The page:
Paul Blart: Mall Cop 2 is one of those films that is so forgettable that you forget about it while you’re watching. Kevin James plays Paul Blart, a mall security guard who goes to Las Vegas for a security guard convention and ends up getting involved in thwarting a big heist. It’s a comedy, though I can’t think of a single time I laughed. Paul Blart: Mall Cop 2 was not quite the abomination that I had been led to expect. It was, in no way, comparable to Birdemic, April Rain, or Man of Steel.Instead, it was just an incredibly empty and soulless film. It was a zombie movie that existed only to eat money.
One thing that is frustrating about a film like Paul Blart: Mall Cop 2 is that Kevin James seems like he could actually survive appearing in a good film, if he could just get a chance to make one. He’s likable and he’s got an everyman quality about him. But, for now, he seems to be trapped in films where he either plays Paul Blart or he’s surrounded by talking animals.
Pixels (dir by Chris Columbus)
Speaking of Kevin James, he’s also in Pixels! He plays William Cooper. When he was a kid, he was obsessed with playing video games. Now that he’s an adult, he’s the President of the United States! And he still keeps in contact with his best friend from childhood, Sam. Sam, needless to say, will never be President. When Sam was a kid, he was traumatized when he lost a national video game championship. Now that he’s an adult, he installs home-theater systems and he’s played by Adam Sandler…
When Earth is invaded, it turns out that the aliens are under the impression that video games are real! So, they recreate a bunch of classic video game characters and send them off to do havoc. Who better to stop them than the President and Sam? And who better to help than a nerdy conspiracy theorist (Josh Gad) and Eddie Planet (Peter Dinklage), the same guy who cheated in order to defeat Sam at the video game championship….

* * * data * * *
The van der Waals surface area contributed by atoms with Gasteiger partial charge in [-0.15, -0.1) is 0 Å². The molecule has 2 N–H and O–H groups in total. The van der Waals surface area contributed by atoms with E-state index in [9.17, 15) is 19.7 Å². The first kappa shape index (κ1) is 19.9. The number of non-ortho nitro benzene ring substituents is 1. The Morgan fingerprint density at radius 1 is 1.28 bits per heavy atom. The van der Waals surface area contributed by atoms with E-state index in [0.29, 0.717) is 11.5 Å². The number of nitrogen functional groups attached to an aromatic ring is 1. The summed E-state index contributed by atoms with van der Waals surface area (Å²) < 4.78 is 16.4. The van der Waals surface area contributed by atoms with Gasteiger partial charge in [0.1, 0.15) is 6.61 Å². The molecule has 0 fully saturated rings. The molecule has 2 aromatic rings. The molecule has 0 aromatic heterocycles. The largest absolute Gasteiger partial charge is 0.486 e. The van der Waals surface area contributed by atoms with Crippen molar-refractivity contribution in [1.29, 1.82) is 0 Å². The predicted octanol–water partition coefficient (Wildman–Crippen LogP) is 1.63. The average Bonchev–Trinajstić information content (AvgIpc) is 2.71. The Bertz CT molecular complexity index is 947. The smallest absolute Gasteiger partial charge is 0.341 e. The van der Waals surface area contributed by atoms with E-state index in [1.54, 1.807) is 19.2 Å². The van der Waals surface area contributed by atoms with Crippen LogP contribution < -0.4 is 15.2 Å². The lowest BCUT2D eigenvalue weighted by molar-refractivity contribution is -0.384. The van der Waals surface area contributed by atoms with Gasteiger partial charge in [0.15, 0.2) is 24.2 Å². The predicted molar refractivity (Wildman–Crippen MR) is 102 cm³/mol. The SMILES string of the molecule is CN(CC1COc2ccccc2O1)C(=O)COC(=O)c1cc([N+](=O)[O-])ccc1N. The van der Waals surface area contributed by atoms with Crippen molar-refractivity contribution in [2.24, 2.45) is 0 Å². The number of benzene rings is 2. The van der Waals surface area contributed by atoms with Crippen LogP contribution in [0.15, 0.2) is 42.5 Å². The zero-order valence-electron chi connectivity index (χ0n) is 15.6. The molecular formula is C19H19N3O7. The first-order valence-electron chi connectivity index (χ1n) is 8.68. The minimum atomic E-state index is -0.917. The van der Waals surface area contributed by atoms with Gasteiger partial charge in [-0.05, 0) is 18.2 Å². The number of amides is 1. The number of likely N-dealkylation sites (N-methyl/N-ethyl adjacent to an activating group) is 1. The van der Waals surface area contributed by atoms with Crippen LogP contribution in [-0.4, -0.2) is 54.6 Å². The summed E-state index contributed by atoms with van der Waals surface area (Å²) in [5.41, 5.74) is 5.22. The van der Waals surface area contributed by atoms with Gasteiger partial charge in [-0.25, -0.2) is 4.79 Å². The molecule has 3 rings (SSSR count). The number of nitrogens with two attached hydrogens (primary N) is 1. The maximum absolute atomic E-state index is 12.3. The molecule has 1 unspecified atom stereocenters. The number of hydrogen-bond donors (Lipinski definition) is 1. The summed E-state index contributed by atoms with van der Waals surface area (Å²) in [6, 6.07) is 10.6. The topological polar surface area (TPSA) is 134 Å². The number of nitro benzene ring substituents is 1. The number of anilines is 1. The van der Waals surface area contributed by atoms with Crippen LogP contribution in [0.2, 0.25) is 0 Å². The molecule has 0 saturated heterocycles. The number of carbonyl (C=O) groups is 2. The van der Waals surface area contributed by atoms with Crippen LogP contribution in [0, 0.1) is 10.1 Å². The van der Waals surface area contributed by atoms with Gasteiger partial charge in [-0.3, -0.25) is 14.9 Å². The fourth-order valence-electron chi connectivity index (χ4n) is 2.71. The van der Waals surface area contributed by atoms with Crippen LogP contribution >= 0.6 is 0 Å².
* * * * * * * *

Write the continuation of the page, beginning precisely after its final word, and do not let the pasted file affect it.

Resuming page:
If you’re thinking that sounds like way too much plot for a silly comedy about video games coming to life, you’re right. Pixels has some cute moments (though, based on the comments and occasional laughter of the middle-aged people in the theater around me, I get the feeling that a lot of the film’s video game-themed humor was a bit too “before my time” for me to fully appreciate) but oh my God, it was such an unnecessarily busy movie. The idea behind Pixels had some potential but the film refused to take advantage of it.
I’ve said this before and I always get some strange looks but I honestly do think that — if he would actually break out of his comfort zone and stop doing movies that mostly seem to be about finding an excuse to hang out with his friends — Adam Sandler could be an acceptable dramatic actor. Check out his work in Punch-Drunk Love, Funny People, Reign Over Me, Spanglish, and even the first half of The Cobbler. (Tarantino even wrote the role of Donny Donowitz in Inglourious Basterds with Sandler in mind.) The fact that Sandler could be doing good work makes his continual bad work all the more frustrating and annoying.
The Wedding Ringer (dir by Jeremy Garelick)